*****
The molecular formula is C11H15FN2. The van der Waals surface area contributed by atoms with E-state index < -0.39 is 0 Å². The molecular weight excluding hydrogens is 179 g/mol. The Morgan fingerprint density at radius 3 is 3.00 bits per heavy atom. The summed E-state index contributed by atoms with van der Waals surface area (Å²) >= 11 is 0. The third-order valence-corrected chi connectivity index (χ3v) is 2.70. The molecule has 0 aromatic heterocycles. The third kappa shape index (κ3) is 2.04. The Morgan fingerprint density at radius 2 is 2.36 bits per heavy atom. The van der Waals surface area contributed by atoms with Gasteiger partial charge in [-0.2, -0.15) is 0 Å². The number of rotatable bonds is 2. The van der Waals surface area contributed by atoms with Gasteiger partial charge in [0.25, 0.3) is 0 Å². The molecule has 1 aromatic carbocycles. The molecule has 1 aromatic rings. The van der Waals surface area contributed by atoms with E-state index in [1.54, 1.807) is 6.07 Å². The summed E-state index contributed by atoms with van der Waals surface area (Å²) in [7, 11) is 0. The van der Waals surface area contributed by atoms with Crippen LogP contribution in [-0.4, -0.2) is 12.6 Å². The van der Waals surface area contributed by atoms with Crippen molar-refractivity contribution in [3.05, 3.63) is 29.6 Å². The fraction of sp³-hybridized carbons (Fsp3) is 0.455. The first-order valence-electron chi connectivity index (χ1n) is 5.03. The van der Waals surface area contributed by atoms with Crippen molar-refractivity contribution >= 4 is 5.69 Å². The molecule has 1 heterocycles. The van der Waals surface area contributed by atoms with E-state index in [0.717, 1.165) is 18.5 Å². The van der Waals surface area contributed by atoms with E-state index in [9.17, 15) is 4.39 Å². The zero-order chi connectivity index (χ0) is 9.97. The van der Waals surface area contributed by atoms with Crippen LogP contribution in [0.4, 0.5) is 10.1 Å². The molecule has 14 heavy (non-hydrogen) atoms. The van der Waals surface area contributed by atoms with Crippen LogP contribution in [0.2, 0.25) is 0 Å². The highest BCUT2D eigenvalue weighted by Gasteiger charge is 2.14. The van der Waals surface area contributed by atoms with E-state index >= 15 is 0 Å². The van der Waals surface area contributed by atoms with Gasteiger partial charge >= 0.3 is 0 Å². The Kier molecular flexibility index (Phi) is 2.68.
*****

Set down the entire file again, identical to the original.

The molecular formula is C11H15FN2. The van der Waals surface area contributed by atoms with E-state index < -0.39 is 0 Å². The molecular weight excluding hydrogens is 179 g/mol. The Morgan fingerprint density at radius 3 is 3.00 bits per heavy atom. The summed E-state index contributed by atoms with van der Waals surface area (Å²) >= 11 is 0. The third-order valence-corrected chi connectivity index (χ3v) is 2.70. The molecule has 0 aromatic heterocycles. The third kappa shape index (κ3) is 2.04. The Morgan fingerprint density at radius 2 is 2.36 bits per heavy atom. The van der Waals surface area contributed by atoms with Gasteiger partial charge in [-0.2, -0.15) is 0 Å². The number of rotatable bonds is 2. The van der Waals surface area contributed by atoms with Gasteiger partial charge in [0.25, 0.3) is 0 Å². The molecule has 1 aromatic carbocycles. The molecule has 1 aromatic rings. The van der Waals surface area contributed by atoms with E-state index in [1.54, 1.807) is 6.07 Å². The summed E-state index contributed by atoms with van der Waals surface area (Å²) in [7, 11) is 0. The van der Waals surface area contributed by atoms with Crippen LogP contribution in [-0.4, -0.2) is 12.6 Å². The van der Waals surface area contributed by atoms with Crippen molar-refractivity contribution in [3.05, 3.63) is 29.6 Å². The fraction of sp³-hybridized carbons (Fsp3) is 0.455. The first-order valence-electron chi connectivity index (χ1n) is 5.03. The van der Waals surface area contributed by atoms with Crippen molar-refractivity contribution >= 4 is 5.69 Å². The molecule has 1 heterocycles. The van der Waals surface area contributed by atoms with E-state index in [0.717, 1.165) is 18.5 Å². The van der Waals surface area contributed by atoms with E-state index in [9.17, 15) is 4.39 Å². The zero-order chi connectivity index (χ0) is 9.97. The van der Waals surface area contributed by atoms with Crippen LogP contribution in [0.4, 0.5) is 10.1 Å². The molecule has 14 heavy (non-hydrogen) atoms. The van der Waals surface area contributed by atoms with Crippen LogP contribution in [0.2, 0.25) is 0 Å². The highest BCUT2D eigenvalue weighted by Gasteiger charge is 2.14. The van der Waals surface area contributed by atoms with E-state index >= 15 is 0 Å². The van der Waals surface area contributed by atoms with Gasteiger partial charge >= 0.3 is 0 Å². The Kier molecular flexibility index (Phi) is 2.68.